Haunting Photographs Of The Hell Of Serra Pelada Mines In The 1980s

Haunting Photographs Of The Hell Of Serra Pelada Mines In The 1980s
Sebastião Salgado

Serra Pelada was a large gold mine in Brazil 430 kilometres (270 mi) south of the mouth of the Amazon River. The mine was made infamous by the still images taken by Alfredo Jaar and later by Sebastião Salgado and the first section of Godfrey Reggio’s 1988 documentary Powaqqatsi, showing an anthill of workers moving vast amounts of ore by hand. Because of the chaotic nature of the operation estimating the number of miners was difficult, but at least 100,000 people were thought to be present, making it one of the largest mines in the world. Continue reading »

Gundam-Styled Illustrations For Corporate Calendar 2019 For Gold Mining Company

Gundam-Styled Illustrations For Corporate Calendar 2019 For Gold Mining Company

According to artists: “Polyus is the largest gold producer in Russia with second largest area of explored reserves in the world. More than two million kilograms of gold, just imagine! Continue reading »

Peru Attacks Illegal Mining Ahead of Climate Talks

“Peru has sent 1,000 police into its southeastern jungles to dismantle illegal gold-mining camps, just weeks before the country hosts global climate talks. Even before the officers began blasting away at miners’ makeshift shelters, the Amazon rainforest nearby looked like a war-scape, pocked with craters and littered with the trunks of amputated trees. Peru’s anti-illegal mining czar, retired army Gen. Augusto Soto, marched the men 6 miles (11 kilometers) to the wasteland known as La Pampa, where 50,000 hectares of rainforest have been obliterated in the past six years. They destroyed motors and dynamited a dozen motorcycles as they tore down dwellings that included at least one mud-flanked bordello. The miners had removed and hidden some machinery.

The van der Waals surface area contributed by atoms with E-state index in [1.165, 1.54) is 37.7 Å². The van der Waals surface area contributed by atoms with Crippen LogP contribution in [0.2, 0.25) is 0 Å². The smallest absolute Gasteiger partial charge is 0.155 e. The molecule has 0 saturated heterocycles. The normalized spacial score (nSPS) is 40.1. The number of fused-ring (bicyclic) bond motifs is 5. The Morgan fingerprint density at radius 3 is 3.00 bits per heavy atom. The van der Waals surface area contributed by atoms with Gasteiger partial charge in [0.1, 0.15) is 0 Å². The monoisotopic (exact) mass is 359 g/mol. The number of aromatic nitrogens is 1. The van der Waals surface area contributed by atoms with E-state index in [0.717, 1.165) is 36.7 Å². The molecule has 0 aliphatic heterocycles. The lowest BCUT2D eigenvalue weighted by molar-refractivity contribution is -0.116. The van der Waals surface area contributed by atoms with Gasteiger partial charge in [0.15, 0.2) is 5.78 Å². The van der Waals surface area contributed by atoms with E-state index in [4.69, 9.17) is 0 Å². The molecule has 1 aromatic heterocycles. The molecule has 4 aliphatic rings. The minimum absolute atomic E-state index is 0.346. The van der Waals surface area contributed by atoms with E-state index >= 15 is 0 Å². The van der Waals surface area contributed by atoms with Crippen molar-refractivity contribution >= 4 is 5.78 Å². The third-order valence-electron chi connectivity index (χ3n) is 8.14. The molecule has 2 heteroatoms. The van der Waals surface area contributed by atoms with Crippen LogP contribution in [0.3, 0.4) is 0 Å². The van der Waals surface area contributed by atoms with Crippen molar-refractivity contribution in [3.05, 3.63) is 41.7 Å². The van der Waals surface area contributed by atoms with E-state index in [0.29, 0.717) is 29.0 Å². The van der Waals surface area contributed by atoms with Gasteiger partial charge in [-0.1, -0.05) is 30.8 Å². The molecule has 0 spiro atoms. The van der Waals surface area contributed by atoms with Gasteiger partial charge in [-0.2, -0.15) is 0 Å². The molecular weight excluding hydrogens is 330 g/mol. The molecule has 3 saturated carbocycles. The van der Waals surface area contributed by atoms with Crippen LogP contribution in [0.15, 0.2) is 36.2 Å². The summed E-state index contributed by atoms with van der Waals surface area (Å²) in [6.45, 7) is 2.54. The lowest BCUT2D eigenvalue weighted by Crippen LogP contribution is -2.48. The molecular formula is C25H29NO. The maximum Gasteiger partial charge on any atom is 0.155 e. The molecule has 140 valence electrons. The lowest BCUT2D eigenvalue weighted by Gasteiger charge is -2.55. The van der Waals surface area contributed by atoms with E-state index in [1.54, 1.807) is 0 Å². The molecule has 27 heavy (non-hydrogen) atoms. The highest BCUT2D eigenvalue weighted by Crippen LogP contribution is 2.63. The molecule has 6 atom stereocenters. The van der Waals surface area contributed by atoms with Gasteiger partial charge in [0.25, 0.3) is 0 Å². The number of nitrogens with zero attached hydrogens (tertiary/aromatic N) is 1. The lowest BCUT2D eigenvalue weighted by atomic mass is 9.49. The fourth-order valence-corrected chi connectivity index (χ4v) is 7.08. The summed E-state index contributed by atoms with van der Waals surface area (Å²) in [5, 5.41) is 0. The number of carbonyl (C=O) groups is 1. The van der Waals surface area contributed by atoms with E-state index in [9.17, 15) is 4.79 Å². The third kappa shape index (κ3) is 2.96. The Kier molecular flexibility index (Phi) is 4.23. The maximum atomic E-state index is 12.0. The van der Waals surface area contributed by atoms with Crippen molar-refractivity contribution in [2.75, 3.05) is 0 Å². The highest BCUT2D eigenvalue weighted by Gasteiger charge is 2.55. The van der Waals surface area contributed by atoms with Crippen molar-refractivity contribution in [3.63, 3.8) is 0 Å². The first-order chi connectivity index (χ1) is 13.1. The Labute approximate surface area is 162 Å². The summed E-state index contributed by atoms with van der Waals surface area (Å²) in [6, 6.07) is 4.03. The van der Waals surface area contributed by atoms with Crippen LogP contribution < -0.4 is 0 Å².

Peru first criminalized unlicensed gold mining in 2012 but only began enforcing the law vigorously this year with serious manpower and explosives. The operations have displaced thousands of the estimated 40,000 people who authorities say moved to the jungle to mine gold. In addition to contributing to deforestation, which scientists blame for between 12 and 15 percent of global greenhouse gas emissions, the illegal alluvial gold mining contaminates the jungle with tons of mercury. Mercury is a toxin and has already contaminated the food chain, including fish, the local population’s main protein source. Peru’s environment minister says the country loses about 400 square miles (between 100,000 and 120,000 hectares) a year to deforestation. The South American country will host U.N.-sponsored climate talks that start on December 1”. – The Associated Press.

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In this November 12, 2014 photo, a column of policemen occupy a gold mining camp as part of an operation to eradicate illegal mining in the area known as La Pampa, in Peru’s Madre de Dios region. Less than a month before Peru plays host to global climate talks, the government sent a battalion of police into southeastern jungles to dismantle illegal gold-mining mining camps. Peru’s anti-illegal mining czar, retired army Gen. Augusto Soto, marched the men to the wasteland known as La Pampa, where 50,000 hectares of rainforest have been obliterated in the past six years. (Photo by Rodrigo Abd/AP Photo)
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